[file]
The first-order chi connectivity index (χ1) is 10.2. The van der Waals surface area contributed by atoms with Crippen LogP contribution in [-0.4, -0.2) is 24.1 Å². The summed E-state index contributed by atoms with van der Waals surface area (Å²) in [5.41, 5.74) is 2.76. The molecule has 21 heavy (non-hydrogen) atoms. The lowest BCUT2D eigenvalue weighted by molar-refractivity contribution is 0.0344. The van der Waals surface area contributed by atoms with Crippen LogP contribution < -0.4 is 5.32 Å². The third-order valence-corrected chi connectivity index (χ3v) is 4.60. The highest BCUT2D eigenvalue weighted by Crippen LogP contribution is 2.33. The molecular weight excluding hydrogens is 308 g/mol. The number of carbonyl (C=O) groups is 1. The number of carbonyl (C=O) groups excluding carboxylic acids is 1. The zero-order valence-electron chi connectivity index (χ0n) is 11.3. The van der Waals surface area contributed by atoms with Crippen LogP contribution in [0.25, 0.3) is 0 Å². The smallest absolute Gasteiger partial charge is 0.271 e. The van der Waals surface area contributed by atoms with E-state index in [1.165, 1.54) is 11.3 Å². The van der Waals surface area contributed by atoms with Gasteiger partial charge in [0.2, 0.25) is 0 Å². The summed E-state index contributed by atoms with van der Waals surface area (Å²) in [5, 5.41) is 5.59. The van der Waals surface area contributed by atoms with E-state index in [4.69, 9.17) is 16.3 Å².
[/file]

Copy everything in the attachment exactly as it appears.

The first-order chi connectivity index (χ1) is 10.2. The van der Waals surface area contributed by atoms with Crippen LogP contribution in [-0.4, -0.2) is 24.1 Å². The summed E-state index contributed by atoms with van der Waals surface area (Å²) in [5.41, 5.74) is 2.76. The molecule has 21 heavy (non-hydrogen) atoms. The lowest BCUT2D eigenvalue weighted by molar-refractivity contribution is 0.0344. The van der Waals surface area contributed by atoms with Crippen LogP contribution < -0.4 is 5.32 Å². The third-order valence-corrected chi connectivity index (χ3v) is 4.60. The highest BCUT2D eigenvalue weighted by Crippen LogP contribution is 2.33. The molecular weight excluding hydrogens is 308 g/mol. The number of carbonyl (C=O) groups is 1. The number of carbonyl (C=O) groups excluding carboxylic acids is 1. The zero-order valence-electron chi connectivity index (χ0n) is 11.3. The van der Waals surface area contributed by atoms with Crippen LogP contribution in [0.25, 0.3) is 0 Å². The smallest absolute Gasteiger partial charge is 0.271 e. The van der Waals surface area contributed by atoms with E-state index in [1.165, 1.54) is 11.3 Å². The van der Waals surface area contributed by atoms with Gasteiger partial charge in [0.2, 0.25) is 0 Å². The summed E-state index contributed by atoms with van der Waals surface area (Å²) in [5, 5.41) is 5.59. The van der Waals surface area contributed by atoms with E-state index in [4.69, 9.17) is 16.3 Å².